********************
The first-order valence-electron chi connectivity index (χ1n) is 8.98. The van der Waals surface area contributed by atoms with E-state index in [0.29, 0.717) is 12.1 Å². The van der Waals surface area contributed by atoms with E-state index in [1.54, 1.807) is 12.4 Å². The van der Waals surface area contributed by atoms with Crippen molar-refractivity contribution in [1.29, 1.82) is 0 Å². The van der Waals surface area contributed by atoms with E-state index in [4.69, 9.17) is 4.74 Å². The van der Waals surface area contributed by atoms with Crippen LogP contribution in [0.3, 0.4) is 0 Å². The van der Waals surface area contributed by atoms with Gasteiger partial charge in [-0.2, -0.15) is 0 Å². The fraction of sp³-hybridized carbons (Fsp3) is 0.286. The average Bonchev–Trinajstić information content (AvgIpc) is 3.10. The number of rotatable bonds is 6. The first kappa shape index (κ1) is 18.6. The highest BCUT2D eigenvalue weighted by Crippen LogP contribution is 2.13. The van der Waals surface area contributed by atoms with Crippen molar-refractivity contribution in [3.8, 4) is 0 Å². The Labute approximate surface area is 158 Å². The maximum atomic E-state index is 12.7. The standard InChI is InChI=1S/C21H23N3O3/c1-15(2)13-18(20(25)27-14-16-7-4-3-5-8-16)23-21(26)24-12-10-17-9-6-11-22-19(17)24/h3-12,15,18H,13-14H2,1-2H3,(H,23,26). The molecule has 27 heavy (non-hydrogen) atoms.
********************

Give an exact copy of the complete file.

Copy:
The first-order valence-electron chi connectivity index (χ1n) is 8.98. The van der Waals surface area contributed by atoms with E-state index in [0.29, 0.717) is 12.1 Å². The van der Waals surface area contributed by atoms with E-state index in [1.54, 1.807) is 12.4 Å². The van der Waals surface area contributed by atoms with Crippen molar-refractivity contribution in [1.29, 1.82) is 0 Å². The van der Waals surface area contributed by atoms with E-state index in [4.69, 9.17) is 4.74 Å². The van der Waals surface area contributed by atoms with Crippen LogP contribution in [0.3, 0.4) is 0 Å². The van der Waals surface area contributed by atoms with Gasteiger partial charge in [-0.2, -0.15) is 0 Å². The fraction of sp³-hybridized carbons (Fsp3) is 0.286. The average Bonchev–Trinajstić information content (AvgIpc) is 3.10. The number of rotatable bonds is 6. The first kappa shape index (κ1) is 18.6. The highest BCUT2D eigenvalue weighted by Crippen LogP contribution is 2.13. The van der Waals surface area contributed by atoms with Crippen molar-refractivity contribution in [3.8, 4) is 0 Å². The Labute approximate surface area is 158 Å². The maximum atomic E-state index is 12.7. The standard InChI is InChI=1S/C21H23N3O3/c1-15(2)13-18(20(25)27-14-16-7-4-3-5-8-16)23-21(26)24-12-10-17-9-6-11-22-19(17)24/h3-12,15,18H,13-14H2,1-2H3,(H,23,26). The molecule has 27 heavy (non-hydrogen) atoms.